A Man Called Thumper

True Stories from the 20th Century at Pacificorp

By J. Charles Cheek[1]

© June 2004

A Man Called Thumper

In the mid 60s, PP&L ( Pacific Power & Light Company), built a 230,000 volt transmission line from Walla Walla, Washington to Enterprise, Oregon. The contractor building the line hired a couple of dozen union linemen referred to as “Boomers.” Boomers were itinerant linemen that moved from job to job all around the country. They were a tough bunch. They worked hard and played hard.

Bob Sires, a brand new construction inspector, had been hired away from a PP&L line crew in Walla Walla. Bob was a sharp young square jawed fellow that had ax handle wide shoulders sitting on a bucket size waste. He was not one to be toyed with but the devil-may-care Boomers tested him anyway.

New inspectors always started out inspecting hole digging and pole setting because the specifications were simple – make sure the hole is as deep as specified by the engineers and the pole is set in the ground with one man shoveling in the soil and two men tamping it down tight.

“Well, how did it go on you first day as an inspector?” asked Chief Inspector, Bob Goldsmith.

“It didn’t go worth a damn,” replied Sires. Those filthy boomers wouldn’t backfill the poles according to the specifications.”

“Tomorrow,” said Goldsmith, “Tell them you’ll have the job shut down if they don’t do it right. If they don’t shape up, call me on the radio and I’ll notify the contractor’s superintendent that nothing will be paid for until futher notice.”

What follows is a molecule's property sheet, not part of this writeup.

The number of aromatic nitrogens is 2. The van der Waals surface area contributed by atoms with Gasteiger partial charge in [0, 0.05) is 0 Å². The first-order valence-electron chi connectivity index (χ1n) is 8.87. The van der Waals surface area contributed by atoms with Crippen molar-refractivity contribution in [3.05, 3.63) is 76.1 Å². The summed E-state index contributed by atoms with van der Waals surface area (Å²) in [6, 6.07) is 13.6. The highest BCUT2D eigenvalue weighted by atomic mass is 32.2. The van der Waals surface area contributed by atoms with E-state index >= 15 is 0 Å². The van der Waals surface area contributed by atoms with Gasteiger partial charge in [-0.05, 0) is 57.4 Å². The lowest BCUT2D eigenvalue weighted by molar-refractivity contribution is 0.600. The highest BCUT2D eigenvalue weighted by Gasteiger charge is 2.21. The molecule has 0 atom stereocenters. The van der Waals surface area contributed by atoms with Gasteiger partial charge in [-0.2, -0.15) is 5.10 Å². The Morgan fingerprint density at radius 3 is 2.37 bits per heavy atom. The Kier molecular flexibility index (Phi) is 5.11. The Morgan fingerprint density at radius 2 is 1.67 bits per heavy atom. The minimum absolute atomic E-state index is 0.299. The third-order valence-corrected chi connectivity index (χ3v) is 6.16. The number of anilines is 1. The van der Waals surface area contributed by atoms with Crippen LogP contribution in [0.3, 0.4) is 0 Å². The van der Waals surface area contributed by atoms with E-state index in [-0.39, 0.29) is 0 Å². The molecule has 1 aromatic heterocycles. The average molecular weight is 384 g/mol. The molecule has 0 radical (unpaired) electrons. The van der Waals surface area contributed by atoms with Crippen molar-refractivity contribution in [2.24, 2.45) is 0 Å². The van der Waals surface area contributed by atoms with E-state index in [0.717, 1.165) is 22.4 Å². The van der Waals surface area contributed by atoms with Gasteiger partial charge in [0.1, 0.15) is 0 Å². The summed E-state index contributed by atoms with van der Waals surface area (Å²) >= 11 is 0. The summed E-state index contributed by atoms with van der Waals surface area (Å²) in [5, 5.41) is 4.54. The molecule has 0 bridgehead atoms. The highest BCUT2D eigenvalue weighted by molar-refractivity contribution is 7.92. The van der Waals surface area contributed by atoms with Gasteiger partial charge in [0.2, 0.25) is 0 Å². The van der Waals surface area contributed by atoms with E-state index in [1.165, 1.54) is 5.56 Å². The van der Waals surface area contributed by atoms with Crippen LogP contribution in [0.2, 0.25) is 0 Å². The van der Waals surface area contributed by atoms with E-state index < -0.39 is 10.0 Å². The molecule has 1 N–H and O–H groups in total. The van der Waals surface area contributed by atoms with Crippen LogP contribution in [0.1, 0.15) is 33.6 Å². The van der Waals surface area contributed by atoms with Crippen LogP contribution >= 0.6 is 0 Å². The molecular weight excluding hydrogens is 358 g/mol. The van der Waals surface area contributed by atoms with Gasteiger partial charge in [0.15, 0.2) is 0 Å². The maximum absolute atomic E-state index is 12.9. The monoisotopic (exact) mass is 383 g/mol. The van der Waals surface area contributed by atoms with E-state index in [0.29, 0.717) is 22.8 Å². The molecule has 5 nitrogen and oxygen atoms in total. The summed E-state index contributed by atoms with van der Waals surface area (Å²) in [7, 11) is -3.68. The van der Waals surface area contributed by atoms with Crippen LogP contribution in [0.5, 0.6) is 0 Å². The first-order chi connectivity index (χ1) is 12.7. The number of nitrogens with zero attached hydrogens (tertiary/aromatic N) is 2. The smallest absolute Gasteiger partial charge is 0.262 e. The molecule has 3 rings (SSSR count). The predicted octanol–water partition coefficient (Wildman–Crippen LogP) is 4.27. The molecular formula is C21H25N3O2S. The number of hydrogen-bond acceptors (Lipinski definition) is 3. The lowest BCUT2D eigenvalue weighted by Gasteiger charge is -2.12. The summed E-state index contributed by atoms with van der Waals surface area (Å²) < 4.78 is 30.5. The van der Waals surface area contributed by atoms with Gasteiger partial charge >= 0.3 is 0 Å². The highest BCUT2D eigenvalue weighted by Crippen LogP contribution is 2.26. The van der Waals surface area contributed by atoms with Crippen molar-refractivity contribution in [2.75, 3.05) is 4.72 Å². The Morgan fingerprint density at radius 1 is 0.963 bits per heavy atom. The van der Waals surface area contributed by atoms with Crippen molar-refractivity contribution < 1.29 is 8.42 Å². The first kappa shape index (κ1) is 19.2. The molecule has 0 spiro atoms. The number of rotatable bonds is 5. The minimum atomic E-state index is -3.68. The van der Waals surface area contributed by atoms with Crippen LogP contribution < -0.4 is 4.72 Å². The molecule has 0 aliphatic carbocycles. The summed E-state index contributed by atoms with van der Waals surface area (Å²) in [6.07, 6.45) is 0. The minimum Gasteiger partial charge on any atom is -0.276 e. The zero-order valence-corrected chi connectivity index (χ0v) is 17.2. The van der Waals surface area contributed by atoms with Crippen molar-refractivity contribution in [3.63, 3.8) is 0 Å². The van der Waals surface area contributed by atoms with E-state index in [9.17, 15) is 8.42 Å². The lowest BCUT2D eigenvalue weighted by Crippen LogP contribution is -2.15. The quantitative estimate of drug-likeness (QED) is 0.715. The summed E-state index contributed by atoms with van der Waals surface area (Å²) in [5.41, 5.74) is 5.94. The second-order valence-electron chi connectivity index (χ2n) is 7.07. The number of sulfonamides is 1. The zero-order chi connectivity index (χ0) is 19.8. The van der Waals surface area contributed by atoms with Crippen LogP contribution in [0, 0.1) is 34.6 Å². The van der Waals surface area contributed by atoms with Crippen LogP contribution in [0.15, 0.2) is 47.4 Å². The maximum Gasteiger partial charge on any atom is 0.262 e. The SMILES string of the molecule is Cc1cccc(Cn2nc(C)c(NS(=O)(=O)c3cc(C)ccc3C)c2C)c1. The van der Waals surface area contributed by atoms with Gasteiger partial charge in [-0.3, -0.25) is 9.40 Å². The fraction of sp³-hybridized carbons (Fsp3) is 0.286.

“Okay,” said Sires, “I’ll try and get the point across. It is hard to even talk to those guys though. They’re Neanderthal men.”

“I hope you can convince them,.” replied Goldsmith. “I don’t really want to do shut the job down because the Portland Contract Construction Office will have a fit but I will back you up if that is what you have to do to convince them to backfill correctly.”

“Well, how did it go today?” asked Goldsmith the following evening after quitting time.

“Great,” replied Sires. “They did it exactly the way they are supposed to – one shoveling and two tamping.”

Somewhat surprised at his quick success with the Boomers, Goldsmith said, “How did you convince them so quickly to go by the specifications?”

“Well, I got out there early and waited for the crew to show up. When they arrived I asked the foreman to come over behind my truck and chat a bit. I grabbed him by the collar, pulled him up real close and said, ‘Look you SOB, today you and your crew are going to do the backfilling according to specs or I’m going to thump your ass.’”

And that is how Bob Sires got the nickname, Thumper.


[1] Mr. Cheek has written dozens short stories under the general headings of True Stores from the 20th Century at Pacificorp and Digressions of J. Charles. He is also the author of the novel Stay Safe, Buddy – A Story of Humor and Horror during the Korean War,300 pages, Publish America ISBN # 159286631X

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